ALMATY -- Russia's invasion of Ukraine has sparked a different type of battle in Central Asia -- one pitting Chinese and Russian car manufacturers against each other over the region's automobile market.
The new competition is a stinging slap to Russia, which considers Central Asia its historical sphere of influence.
Moving into Uzbekistan
Chinese state-owned automobile manufacturer Chery held a ceremony in Tashkent on October 27 marking the start of sales of three of its models in Uzbekistan.
Roodell, a local company, has been assembling those cars since July at its ADM Jizzakh plant in Uzbekistan.
To win over Uzbekistan's market, Chery has opted for an aggressive strategy of mass marketing, low prices and favourable loans.
For example, Chery set the minimum price of one model at just $27,000.
By comparison, the sticker price of a similar model in Russia has risen to $35,000 for the most basic package.
Moving into Kazakhstan
In neighbouring Kazakhstan, the market has already seen an influx of Chinese car manufacturers.
Sales figures grew rapidly in 2022.
Chinese brands accounted for 3.4% of all new cars sold in Kazakhstan in 2021, or more than 4,000 units, according to the Association of Automobile Business of Kazakhstan (AKAB).
In the first seven months of 2022, four Chinese carmakers had already sold as many cars as in all of 2021 in Kazakhstan.
A plant to assemble Chinese cars is expected to open in Almaty in 2025.
Ousting Russian firms
The gains made by Chinese car manufacturers come at the expense of Russian brands, which have long dominated in the region but now are suffering from Western sanctions imposed following Russia's invasion of Ukraine in late February.
"The post-Soviet space was the main sales market for Russian automakers for many years," said Murat Rakhimberdiyev of Almaty, former managing director of AKAB.
"Lada, the most popular Russian car brand, enjoyed high demand in Kazakhstan thanks to its low price," he said.
But the Chinese "are now playing in this segment", he said.
The Russian auto industry, which has been suffering from a logistics crisis and component shortages due to the sanctions, has been experiencing a deep recession. Car sales in Russia this year have fallen by at least half compared to 2021.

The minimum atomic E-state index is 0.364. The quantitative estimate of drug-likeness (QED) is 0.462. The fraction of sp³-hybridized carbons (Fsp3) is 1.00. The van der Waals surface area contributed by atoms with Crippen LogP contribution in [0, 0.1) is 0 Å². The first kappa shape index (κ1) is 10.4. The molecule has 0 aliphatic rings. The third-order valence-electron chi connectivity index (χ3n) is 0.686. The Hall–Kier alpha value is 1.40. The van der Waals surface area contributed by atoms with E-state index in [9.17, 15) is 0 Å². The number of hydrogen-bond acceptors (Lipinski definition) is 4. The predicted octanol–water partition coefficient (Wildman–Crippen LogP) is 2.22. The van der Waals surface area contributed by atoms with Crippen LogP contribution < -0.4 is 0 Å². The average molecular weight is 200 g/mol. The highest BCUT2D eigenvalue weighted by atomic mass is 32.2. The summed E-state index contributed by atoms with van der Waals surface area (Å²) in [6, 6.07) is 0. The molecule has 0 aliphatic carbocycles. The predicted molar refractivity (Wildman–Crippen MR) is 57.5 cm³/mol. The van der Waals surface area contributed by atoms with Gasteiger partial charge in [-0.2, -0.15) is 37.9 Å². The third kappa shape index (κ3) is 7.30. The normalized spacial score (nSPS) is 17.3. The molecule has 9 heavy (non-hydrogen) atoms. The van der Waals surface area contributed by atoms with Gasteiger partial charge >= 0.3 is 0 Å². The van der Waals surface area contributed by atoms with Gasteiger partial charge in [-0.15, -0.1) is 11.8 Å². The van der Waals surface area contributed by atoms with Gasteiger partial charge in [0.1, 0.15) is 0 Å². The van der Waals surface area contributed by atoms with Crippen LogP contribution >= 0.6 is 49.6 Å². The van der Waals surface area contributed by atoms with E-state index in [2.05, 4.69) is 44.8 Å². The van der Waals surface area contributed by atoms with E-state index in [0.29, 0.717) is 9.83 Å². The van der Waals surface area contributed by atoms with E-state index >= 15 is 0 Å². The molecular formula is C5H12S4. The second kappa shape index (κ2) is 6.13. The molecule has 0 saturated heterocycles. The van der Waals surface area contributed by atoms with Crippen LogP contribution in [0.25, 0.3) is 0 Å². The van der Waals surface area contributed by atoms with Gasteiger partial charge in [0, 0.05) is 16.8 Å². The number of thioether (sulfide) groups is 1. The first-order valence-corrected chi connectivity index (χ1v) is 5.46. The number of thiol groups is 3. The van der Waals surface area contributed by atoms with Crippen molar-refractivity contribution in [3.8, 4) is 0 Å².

The situation has also limited deliveries to Kazakhstan and other Central Asian countries, and Chinese competitors are trying to take advantage.
Disrupted supply chains, which create big problems for local businesses, rampant inflation and unemployment are diminishing purchasing power and are forcing Kazakhs to look for inexpensive options.
"A year ago, I would never have taken a Chinese [model]," said Serik Baibolov, an Almaty resident who plans to become a private driver.
"But car prices have soared this year -- and you have no choice but to look at Chinese cars," he said.
Automakers are trying to ship cars and spare parts from Europe to Kazakhstan along a new route that bypasses Russia, said Alexey Alekseyev, editor-in-chief of Almaty-based car magazine Behind the Wheel.
This effort has increased shipping time and costs.
"But the Chinese are nearby," he said. "They are boosting production and delivering spare parts much faster."
Concerns over quality
Despite the attractive prices, observers say Chinese cars clearly have quality concerns.
Kazakh buyers worry about the reliability and safety of Chinese models, believing the axiom that "price is proportional to quality", Alekseyev said.
"Naturally, there are doubts about such a purchase," Almaty resident Baibolov admitted. "It isn't for nothing that Kazakhs sarcastically refer to Chinese cars as 'tin cans' for their low quality. They have to be repaired constantly and God forbid you get into an accident."
Ilya Sviridov, director of Moscow auto repair shop Club Service, inspected a Haval H9, a Chinese model listed as a premium car, that had been used for just two years.
In his YouTube video titled "Disaster for 6 Million Rubles" ($98,000), he pointed out a number of quality issues: various bubbles on the body, corrosion on moldings, a crooked rear door that scratched the body surface, rubber window gaskets damaged by high-pressure washing, as well as a panoramic sunroof whose crooked installation damaged the airtight seal when the sunroof was opened.
Sviridov said the owner of the Haval H9 is also tortured by constant unpleasant sounds in the exhaust system and the smell of burning gasoline while driving.
Yet, when the owner contacted dealer representatives, they refused to fix the problem, claiming that this was to be expected.
"That's all you need to know about what [...] a premium Chinese car is," said Sviridov.
The competition between Russian and Chinese carmakers is just one sign of friction between the two "allies" in Central Asia.
With a GDP and population that are both about 10 times greater than those of Russia, China has every claim to be the senior partner in an imbalanced relationship.
Beijing has remained relatively tight-lipped about Russia's invasion of Ukraine, never condemning the assault but also stopping short of expressing any backing for it.
Russia's failures in Ukraine have also called into question just how useful an ally Moscow can be for Beijing.
The Russian media overstate Russia's share in the global economy and its influence, Meruert Makhmutova, director of the Public Policy Research Centre in Almaty, said in September.
China, whose economy is closely intertwined with the global economy, has no such ideological dogmas, she said.
"Beijing is interested in co-operating with the West to advance its own interests -- to boost its economy, which is experiencing fallout from the strict COVID-19 lockdown restrictions," Makhmutova said.